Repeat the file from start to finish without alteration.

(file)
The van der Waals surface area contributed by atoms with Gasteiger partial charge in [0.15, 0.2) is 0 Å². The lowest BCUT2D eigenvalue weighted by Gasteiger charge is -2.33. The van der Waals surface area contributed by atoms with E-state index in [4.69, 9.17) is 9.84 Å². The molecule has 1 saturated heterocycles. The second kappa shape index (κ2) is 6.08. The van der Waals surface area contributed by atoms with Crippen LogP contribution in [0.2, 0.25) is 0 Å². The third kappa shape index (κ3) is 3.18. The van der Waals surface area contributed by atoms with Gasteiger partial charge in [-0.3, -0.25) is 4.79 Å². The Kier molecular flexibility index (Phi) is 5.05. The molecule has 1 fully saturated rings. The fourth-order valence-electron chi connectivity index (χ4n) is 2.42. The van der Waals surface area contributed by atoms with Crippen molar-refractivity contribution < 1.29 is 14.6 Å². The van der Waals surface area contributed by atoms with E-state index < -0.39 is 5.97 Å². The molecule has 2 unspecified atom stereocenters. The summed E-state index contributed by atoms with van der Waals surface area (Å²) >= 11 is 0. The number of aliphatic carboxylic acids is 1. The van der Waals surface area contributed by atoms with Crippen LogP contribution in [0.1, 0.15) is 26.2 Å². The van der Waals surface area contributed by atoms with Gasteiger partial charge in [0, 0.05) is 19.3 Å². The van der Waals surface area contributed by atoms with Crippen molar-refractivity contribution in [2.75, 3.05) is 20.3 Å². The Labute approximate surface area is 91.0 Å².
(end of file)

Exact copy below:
The van der Waals surface area contributed by atoms with Gasteiger partial charge in [0.15, 0.2) is 0 Å². The lowest BCUT2D eigenvalue weighted by Gasteiger charge is -2.33. The van der Waals surface area contributed by atoms with E-state index in [4.69, 9.17) is 9.84 Å². The molecule has 1 saturated heterocycles. The second kappa shape index (κ2) is 6.08. The van der Waals surface area contributed by atoms with Crippen LogP contribution in [0.2, 0.25) is 0 Å². The third kappa shape index (κ3) is 3.18. The van der Waals surface area contributed by atoms with Gasteiger partial charge in [-0.3, -0.25) is 4.79 Å². The Kier molecular flexibility index (Phi) is 5.05. The molecule has 1 fully saturated rings. The fourth-order valence-electron chi connectivity index (χ4n) is 2.42. The van der Waals surface area contributed by atoms with Crippen molar-refractivity contribution < 1.29 is 14.6 Å². The van der Waals surface area contributed by atoms with E-state index < -0.39 is 5.97 Å². The molecule has 2 unspecified atom stereocenters. The summed E-state index contributed by atoms with van der Waals surface area (Å²) >= 11 is 0. The number of aliphatic carboxylic acids is 1. The van der Waals surface area contributed by atoms with Crippen LogP contribution in [0.1, 0.15) is 26.2 Å². The van der Waals surface area contributed by atoms with Gasteiger partial charge in [0, 0.05) is 19.3 Å². The van der Waals surface area contributed by atoms with Crippen molar-refractivity contribution in [2.75, 3.05) is 20.3 Å². The Labute approximate surface area is 91.0 Å².